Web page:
Submitted by dnak438 on November 21st, 2013 at 10:31 PM

Continuing my string of diaries ranking the Big Ten according to Football Outsiders' FEI plus statistic, I present you with this week's installation, though November 16th (faded icons are placed on the corresponding team's position last week):

Some notes:

  1. Michigan and Iowa's offense are identical according to the advanced stats. Michigan's defense is slightly better than Iowa's. Although their special teams are slightly better than ours, according to these stats we should be a slight favorite to win on a neutral field.
  2. Wisconsin is looking like the best of the top 3 B1G teams according to the advanced stats. Boy I bet they wish they had that Ohio State game back.

Evaluating the B1G after week 11

Evaluating the B1G after week 11

Submitted by dnak438 on November 12th, 2013 at 11:02 AM

The weekly roundup gets somewhat less enjoyable with each loss, but here's the chart nevertheless. I've incorporated Seth's suggestion of including last week's rankings for comparative purposes. Last week's rankings are indicated with a less opaque icon; if you can't see it at all, it's because the ranking hasn't changed much at all.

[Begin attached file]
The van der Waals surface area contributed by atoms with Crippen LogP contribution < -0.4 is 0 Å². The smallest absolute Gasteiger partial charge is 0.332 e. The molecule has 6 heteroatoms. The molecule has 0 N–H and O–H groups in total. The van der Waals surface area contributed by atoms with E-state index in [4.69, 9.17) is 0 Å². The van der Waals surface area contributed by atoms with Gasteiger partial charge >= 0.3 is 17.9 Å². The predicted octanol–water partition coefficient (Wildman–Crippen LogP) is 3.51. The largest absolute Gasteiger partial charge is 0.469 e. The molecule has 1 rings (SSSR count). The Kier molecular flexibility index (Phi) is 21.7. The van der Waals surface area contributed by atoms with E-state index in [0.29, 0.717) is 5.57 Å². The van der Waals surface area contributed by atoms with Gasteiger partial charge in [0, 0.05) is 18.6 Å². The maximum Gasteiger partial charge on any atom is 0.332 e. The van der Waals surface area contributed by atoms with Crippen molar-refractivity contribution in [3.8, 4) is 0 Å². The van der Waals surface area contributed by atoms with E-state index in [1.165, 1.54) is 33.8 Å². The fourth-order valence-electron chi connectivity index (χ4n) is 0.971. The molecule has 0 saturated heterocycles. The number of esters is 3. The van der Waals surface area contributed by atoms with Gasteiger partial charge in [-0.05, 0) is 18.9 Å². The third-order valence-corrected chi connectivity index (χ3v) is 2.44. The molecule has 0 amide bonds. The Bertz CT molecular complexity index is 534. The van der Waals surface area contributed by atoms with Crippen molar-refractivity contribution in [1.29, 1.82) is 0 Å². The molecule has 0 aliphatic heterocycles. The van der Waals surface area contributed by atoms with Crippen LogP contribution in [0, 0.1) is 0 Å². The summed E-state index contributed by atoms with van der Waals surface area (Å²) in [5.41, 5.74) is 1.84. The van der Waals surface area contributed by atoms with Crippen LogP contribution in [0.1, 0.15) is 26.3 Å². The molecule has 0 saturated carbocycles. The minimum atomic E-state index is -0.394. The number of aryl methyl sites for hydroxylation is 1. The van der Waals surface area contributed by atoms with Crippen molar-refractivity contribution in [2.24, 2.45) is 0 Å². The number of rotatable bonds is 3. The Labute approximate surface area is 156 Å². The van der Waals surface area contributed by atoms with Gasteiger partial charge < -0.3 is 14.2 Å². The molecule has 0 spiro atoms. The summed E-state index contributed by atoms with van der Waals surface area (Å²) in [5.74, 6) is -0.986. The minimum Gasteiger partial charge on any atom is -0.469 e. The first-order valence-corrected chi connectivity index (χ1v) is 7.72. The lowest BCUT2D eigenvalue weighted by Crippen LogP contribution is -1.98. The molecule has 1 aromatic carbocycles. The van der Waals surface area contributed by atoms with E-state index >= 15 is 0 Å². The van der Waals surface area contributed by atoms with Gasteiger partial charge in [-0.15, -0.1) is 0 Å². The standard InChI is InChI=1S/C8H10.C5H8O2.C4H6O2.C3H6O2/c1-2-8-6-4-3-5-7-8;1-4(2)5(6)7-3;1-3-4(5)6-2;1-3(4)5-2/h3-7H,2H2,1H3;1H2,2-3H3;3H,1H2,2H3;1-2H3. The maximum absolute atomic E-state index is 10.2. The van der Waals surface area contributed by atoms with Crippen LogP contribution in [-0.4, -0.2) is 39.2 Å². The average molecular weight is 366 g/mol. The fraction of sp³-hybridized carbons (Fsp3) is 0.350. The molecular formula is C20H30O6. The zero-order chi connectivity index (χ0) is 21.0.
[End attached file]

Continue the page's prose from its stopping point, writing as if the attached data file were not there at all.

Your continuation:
Click to embiggen:

So, we seem to have a four-tier B1G:

  1. Good teams: Ohio State, Wisconsin, Michigan State
  2. Above-average teams: Nebraska, Minnesota, Michigan, Northwestern, Iowa, and Indiana is in this group, too, despite their schizophrenic nature (excellent offense, abysmal defense).
  3. Below-average teams: Illinois, Penn State
  4. Horrible teams: Purdue

Evaluating the B1G after week 10

Evaluating the B1G after week 10

Submitted by dnak438 on November 5th, 2013 at 11:23 PM

The weekly edition of my ongoing diary evaluating the B1G using the advanced stats of the Football Outsiders (http://www.footballoutsiders.com/stats/feiplus). Here is the chart:

Following suggestions, I've rotated the chart 45 degrees so that the better teams are at the top of the chart and worse teams are at the bottom. Teams that are better on defense are on the right (e.g., Michigan State), teams that are better on offense are on the left (e.g., Ohio State).

Some notes:

  1. Michigan is migrating towards the clump of okay B1G teams: Iowa, Northwestern, and Nebraska. These games are certainly winnable but they are looking less and less like gimmes (per the advanced stats, of course).